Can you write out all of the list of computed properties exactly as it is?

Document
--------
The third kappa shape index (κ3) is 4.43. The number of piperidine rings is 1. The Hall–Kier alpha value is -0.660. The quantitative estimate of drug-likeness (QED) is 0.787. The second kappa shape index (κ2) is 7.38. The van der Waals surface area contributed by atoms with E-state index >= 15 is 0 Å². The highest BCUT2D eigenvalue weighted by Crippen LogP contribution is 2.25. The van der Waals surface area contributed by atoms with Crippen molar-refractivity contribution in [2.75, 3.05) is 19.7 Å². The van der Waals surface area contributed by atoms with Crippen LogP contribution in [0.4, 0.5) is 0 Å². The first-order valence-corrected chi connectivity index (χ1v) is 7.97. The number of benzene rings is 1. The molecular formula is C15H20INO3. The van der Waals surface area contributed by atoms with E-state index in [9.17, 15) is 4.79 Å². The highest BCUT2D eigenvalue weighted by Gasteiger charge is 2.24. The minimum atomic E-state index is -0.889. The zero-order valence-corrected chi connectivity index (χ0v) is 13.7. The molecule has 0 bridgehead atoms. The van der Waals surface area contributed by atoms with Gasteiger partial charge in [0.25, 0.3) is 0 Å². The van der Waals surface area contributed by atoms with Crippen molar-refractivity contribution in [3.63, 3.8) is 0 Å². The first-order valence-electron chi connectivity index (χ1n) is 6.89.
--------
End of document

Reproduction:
The third kappa shape index (κ3) is 4.43. The number of piperidine rings is 1. The Hall–Kier alpha value is -0.660. The quantitative estimate of drug-likeness (QED) is 0.787. The second kappa shape index (κ2) is 7.38. The van der Waals surface area contributed by atoms with E-state index >= 15 is 0 Å². The highest BCUT2D eigenvalue weighted by Crippen LogP contribution is 2.25. The van der Waals surface area contributed by atoms with Crippen molar-refractivity contribution in [2.75, 3.05) is 19.7 Å². The van der Waals surface area contributed by atoms with Crippen LogP contribution in [0.4, 0.5) is 0 Å². The first-order valence-corrected chi connectivity index (χ1v) is 7.97. The number of benzene rings is 1. The molecular formula is C15H20INO3. The van der Waals surface area contributed by atoms with E-state index in [9.17, 15) is 4.79 Å². The highest BCUT2D eigenvalue weighted by Gasteiger charge is 2.24. The minimum atomic E-state index is -0.889. The zero-order valence-corrected chi connectivity index (χ0v) is 13.7. The molecule has 0 bridgehead atoms. The van der Waals surface area contributed by atoms with Gasteiger partial charge in [0.25, 0.3) is 0 Å². The van der Waals surface area contributed by atoms with Crippen molar-refractivity contribution in [3.63, 3.8) is 0 Å². The first-order valence-electron chi connectivity index (χ1n) is 6.89.